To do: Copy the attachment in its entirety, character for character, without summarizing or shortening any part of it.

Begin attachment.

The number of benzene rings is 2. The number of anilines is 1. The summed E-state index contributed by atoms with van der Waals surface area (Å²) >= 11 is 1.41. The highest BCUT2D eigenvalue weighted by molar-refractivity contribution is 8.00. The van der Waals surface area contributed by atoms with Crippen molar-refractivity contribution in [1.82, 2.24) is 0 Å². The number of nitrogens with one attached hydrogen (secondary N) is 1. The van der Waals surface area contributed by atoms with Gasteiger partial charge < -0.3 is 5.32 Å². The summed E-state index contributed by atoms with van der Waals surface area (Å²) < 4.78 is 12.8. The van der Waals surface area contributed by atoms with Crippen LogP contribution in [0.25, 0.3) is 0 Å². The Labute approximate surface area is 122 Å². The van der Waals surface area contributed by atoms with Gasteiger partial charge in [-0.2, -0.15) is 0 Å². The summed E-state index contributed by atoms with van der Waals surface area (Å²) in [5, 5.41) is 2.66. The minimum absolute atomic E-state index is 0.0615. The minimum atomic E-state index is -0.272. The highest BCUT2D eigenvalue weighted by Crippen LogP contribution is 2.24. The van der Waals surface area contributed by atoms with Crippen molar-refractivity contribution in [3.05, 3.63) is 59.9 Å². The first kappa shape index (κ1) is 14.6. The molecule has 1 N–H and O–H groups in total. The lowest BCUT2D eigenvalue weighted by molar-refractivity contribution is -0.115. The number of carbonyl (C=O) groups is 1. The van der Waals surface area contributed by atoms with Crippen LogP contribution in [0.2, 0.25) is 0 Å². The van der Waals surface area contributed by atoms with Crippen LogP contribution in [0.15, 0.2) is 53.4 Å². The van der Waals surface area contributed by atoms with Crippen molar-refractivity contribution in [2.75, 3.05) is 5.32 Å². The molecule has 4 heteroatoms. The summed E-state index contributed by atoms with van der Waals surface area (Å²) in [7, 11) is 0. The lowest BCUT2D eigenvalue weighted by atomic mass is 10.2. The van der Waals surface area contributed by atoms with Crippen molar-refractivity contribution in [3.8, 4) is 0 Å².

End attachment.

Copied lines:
The number of benzene rings is 2. The number of anilines is 1. The summed E-state index contributed by atoms with van der Waals surface area (Å²) >= 11 is 1.41. The highest BCUT2D eigenvalue weighted by molar-refractivity contribution is 8.00. The van der Waals surface area contributed by atoms with Crippen molar-refractivity contribution in [1.82, 2.24) is 0 Å². The number of nitrogens with one attached hydrogen (secondary N) is 1. The van der Waals surface area contributed by atoms with Gasteiger partial charge < -0.3 is 5.32 Å². The summed E-state index contributed by atoms with van der Waals surface area (Å²) < 4.78 is 12.8. The van der Waals surface area contributed by atoms with Crippen LogP contribution in [0.25, 0.3) is 0 Å². The Labute approximate surface area is 122 Å². The van der Waals surface area contributed by atoms with Gasteiger partial charge in [-0.2, -0.15) is 0 Å². The summed E-state index contributed by atoms with van der Waals surface area (Å²) in [5, 5.41) is 2.66. The minimum absolute atomic E-state index is 0.0615. The minimum atomic E-state index is -0.272. The highest BCUT2D eigenvalue weighted by Crippen LogP contribution is 2.24. The van der Waals surface area contributed by atoms with Crippen molar-refractivity contribution in [3.05, 3.63) is 59.9 Å². The first kappa shape index (κ1) is 14.6. The molecule has 1 N–H and O–H groups in total. The lowest BCUT2D eigenvalue weighted by molar-refractivity contribution is -0.115. The number of carbonyl (C=O) groups is 1. The van der Waals surface area contributed by atoms with Crippen LogP contribution in [0.2, 0.25) is 0 Å². The van der Waals surface area contributed by atoms with Crippen LogP contribution in [0.15, 0.2) is 53.4 Å². The van der Waals surface area contributed by atoms with Crippen molar-refractivity contribution in [2.75, 3.05) is 5.32 Å². The molecule has 4 heteroatoms. The summed E-state index contributed by atoms with van der Waals surface area (Å²) in [7, 11) is 0. The lowest BCUT2D eigenvalue weighted by atomic mass is 10.2. The van der Waals surface area contributed by atoms with Crippen molar-refractivity contribution in [3.8, 4) is 0 Å².